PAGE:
Di-O-Matic has a great interview with Luis San Juan, character rigger with Nexus Productions, fresh off their latest commercial for the International Olympic Committee. In it he discusses the process of facial rigging as well as various software tools used.
We used another tool, created by Matt Clark one of our fellow freelancers at Nexus, which allowed a good fast automatic skinning for a starting animation and proxy version of the mesh. (Sliced mesh linked to the rig for having a quick frame rate). The skinning was improved later and we used skin morph to model correction shapes where we needed in the models, mainly hips, elbows, knees and wrists.
Later we focused on facial rigs. I prefer a nice UI that makes animating easier, so the UI we used was a mask to select controls for the eye brows, the jaw, lips, lip corners and animate them as you would move them in reality. So if you grab a lip corner and move it on the side it will move the corner of the mouth to the side. I like each icon to be quite graphic so the user is not confused with what he is grabbing.
via Facial Rigging in 3ds max with Luis San Juan.
Dimension2.5 has a great interview with artist Sergio Santos about his experience entering the modeling field, modeling for video games, and his preferred tools.
What’s new best about our 2011 line of Autodesk in modeling and texturing of characters?. Any more general level?.
It seems that Autodesk is stepping up this year. In 2011 Maya emphasize simplicity to change the interface, something I’ve always missed.
In 2011 Mudbox say I was pleasantly surprised, this version is much closer to ZBrush and even surpassed in some respects, as in the generation of Normal and Displacement Map, poses and paint.
As for 3ds Max 2011 had not taken a big leap from version 4 or 5, is much more robust and stable materials for nodes, the options have painted a giant leap and the new render Quicksilver is faster rendering (at that level of quality) I’ve ever seen.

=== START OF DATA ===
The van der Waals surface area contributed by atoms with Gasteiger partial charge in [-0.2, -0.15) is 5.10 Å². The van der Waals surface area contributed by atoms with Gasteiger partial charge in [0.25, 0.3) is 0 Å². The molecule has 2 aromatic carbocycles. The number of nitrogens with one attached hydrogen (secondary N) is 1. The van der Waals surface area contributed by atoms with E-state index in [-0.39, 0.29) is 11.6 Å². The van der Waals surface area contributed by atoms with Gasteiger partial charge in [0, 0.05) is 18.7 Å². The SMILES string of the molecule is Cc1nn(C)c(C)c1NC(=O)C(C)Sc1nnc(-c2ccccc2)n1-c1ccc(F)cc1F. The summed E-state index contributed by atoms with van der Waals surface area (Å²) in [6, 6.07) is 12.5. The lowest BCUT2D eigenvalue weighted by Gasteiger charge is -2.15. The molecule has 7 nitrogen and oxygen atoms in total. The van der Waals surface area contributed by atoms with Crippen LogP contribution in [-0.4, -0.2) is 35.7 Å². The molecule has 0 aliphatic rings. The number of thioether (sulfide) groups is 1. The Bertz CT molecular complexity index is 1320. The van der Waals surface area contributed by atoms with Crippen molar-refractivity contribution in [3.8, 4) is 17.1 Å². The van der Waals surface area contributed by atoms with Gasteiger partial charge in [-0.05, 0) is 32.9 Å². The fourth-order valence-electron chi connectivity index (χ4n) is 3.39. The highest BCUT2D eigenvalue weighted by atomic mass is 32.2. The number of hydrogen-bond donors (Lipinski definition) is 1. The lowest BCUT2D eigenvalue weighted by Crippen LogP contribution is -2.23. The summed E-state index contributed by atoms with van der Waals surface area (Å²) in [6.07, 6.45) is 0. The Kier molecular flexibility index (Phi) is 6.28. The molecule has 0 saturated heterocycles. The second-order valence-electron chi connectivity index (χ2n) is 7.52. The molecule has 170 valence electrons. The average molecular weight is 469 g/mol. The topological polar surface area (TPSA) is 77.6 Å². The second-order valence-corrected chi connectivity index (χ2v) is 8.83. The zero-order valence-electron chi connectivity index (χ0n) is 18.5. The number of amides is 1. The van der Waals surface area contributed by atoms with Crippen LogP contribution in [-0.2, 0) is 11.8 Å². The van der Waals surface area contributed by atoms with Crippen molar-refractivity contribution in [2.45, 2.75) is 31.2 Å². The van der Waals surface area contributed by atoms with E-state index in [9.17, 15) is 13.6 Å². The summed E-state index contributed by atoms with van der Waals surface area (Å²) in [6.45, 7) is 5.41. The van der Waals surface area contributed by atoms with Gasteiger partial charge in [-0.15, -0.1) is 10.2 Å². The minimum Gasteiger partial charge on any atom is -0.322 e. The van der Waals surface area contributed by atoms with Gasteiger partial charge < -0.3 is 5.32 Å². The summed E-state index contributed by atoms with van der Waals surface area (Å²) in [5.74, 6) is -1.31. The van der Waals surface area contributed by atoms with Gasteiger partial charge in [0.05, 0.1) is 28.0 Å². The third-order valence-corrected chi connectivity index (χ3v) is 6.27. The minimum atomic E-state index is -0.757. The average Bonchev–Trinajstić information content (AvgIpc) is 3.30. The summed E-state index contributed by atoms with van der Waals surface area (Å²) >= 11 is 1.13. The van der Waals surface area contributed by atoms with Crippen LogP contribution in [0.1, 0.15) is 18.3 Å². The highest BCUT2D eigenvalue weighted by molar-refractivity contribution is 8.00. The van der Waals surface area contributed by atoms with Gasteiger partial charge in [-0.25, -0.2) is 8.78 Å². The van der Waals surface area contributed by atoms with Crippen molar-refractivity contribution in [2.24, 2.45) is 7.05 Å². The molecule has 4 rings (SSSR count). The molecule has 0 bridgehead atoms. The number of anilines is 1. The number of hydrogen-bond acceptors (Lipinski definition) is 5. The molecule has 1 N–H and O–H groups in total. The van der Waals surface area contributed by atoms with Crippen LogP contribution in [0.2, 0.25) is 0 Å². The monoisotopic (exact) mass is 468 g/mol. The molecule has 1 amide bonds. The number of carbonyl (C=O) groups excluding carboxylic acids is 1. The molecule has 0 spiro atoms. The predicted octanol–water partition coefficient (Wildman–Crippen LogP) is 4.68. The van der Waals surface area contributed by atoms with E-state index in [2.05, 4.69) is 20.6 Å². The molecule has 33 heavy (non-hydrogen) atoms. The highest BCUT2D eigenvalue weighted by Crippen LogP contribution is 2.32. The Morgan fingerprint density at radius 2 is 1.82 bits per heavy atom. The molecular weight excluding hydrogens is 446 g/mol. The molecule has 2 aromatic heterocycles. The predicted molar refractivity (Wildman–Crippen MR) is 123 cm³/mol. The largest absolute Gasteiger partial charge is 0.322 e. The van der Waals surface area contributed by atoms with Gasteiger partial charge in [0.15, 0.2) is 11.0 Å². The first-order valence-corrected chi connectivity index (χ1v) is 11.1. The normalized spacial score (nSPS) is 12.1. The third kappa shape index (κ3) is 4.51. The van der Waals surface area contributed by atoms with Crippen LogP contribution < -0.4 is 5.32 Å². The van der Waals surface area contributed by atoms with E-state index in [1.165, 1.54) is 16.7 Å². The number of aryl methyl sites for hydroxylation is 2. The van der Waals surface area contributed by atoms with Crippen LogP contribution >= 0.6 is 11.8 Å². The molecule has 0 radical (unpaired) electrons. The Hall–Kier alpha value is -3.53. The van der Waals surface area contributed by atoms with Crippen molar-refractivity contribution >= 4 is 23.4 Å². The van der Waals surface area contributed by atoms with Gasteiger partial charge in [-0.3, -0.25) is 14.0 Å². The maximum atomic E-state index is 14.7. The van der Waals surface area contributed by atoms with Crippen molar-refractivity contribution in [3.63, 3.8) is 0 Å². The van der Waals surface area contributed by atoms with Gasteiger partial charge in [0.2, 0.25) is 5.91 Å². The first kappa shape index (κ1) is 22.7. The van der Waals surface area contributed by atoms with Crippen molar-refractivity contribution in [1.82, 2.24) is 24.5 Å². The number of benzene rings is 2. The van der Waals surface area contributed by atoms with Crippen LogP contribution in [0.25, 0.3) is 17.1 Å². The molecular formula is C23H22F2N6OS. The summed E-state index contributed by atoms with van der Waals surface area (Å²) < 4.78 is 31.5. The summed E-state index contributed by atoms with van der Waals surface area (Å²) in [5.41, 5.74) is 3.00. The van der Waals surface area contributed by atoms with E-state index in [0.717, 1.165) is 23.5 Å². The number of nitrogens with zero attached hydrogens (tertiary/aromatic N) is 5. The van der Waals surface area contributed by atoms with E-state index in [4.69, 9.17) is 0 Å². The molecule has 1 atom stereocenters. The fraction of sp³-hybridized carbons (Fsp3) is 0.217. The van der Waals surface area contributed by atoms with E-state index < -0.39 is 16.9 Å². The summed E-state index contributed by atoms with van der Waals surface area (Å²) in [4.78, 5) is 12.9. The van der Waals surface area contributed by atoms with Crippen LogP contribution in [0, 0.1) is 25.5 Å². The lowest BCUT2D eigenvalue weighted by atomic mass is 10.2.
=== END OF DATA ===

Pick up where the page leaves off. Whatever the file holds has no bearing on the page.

BoingBoing has a great interview with Tish Shute, visual effects designer and owner of Ugotrade, a great blog interviewing the leading minds in the AR industry. In the interview she gets into the recent Augmented Reality Event 2010 in Santa Clara, CA, and what she sees in the future for Augmented Reality.
ARWave has the potential to unleash the power of social augmented experiences and enable augmented reality game development in a big way. Also, very simply, it will allow anyone to attach data to their world view, and share it with others. Things will start getting really interesting when anyone can create AR content, an AR browser/client, or even set up one's own server. An open federated platform for AR, where people can share data and one login, will be a big step forward. I can't wait to see AR experiences move out of walled gardens!
via Tish Shute – Augmented Reality, ARWave, and the industry – Boing Boing.
Last week we were able to interview Berk Geveci, Kitware’s Director of Scientfic Computing, about Kitware’s dedication to open source computing and their popular VTK and ParaView products. Berk now leads a team of 18-20 people focused on high performance computing scientific visualization and, more recently, informatics and information visualization.
Kitware is approximately 12 years old, and started as a research company around the Visualization Toolkit (VTK). The business model is founded on supporting and consulting on open-source software, tho now they have 5 differenct groups on various interests. Berk runs the Scientific visualization group, but they also have groups on computer vision, medical imaging and computing, data publication, and software processes like CMake and CDash.
During the course of the interview we discussed how Kitware deals with open-source and proprietary technologies, their government and industry collaborations, and what we might see in the next version of these popular products.
Read the interview after the break.
Cool Infographics has a nice interview online with Nathaniel Pearlman, president of Timeplots, LLC, the company behind the “Visual History of the American President” and “Visual History of the Supreme Court”.
Cool Infographics: What software applications do you use for the Timeplots posters?
Nathaniel Pearlman: So far we have programmed our graphics in the R language and done some final design work in Illustrator. I’m interested in hearing about other platforms to use for complex data and layout — especially other software applications that would allow us to create interactive and print versions from the same code base.
via Cool Infographics – Cool Infographics – A Cool Interview with Nathaniel Pearlman (infographic designer).
NPR recently sat down with the visualization guru Edward Tufte to discuss his sculptures (You knew he was a grand-scale sculptor, right?) on the announcement of his new gallery in New York City’s Art district, and eventually the conversation moves towards his work with Recovery.gov.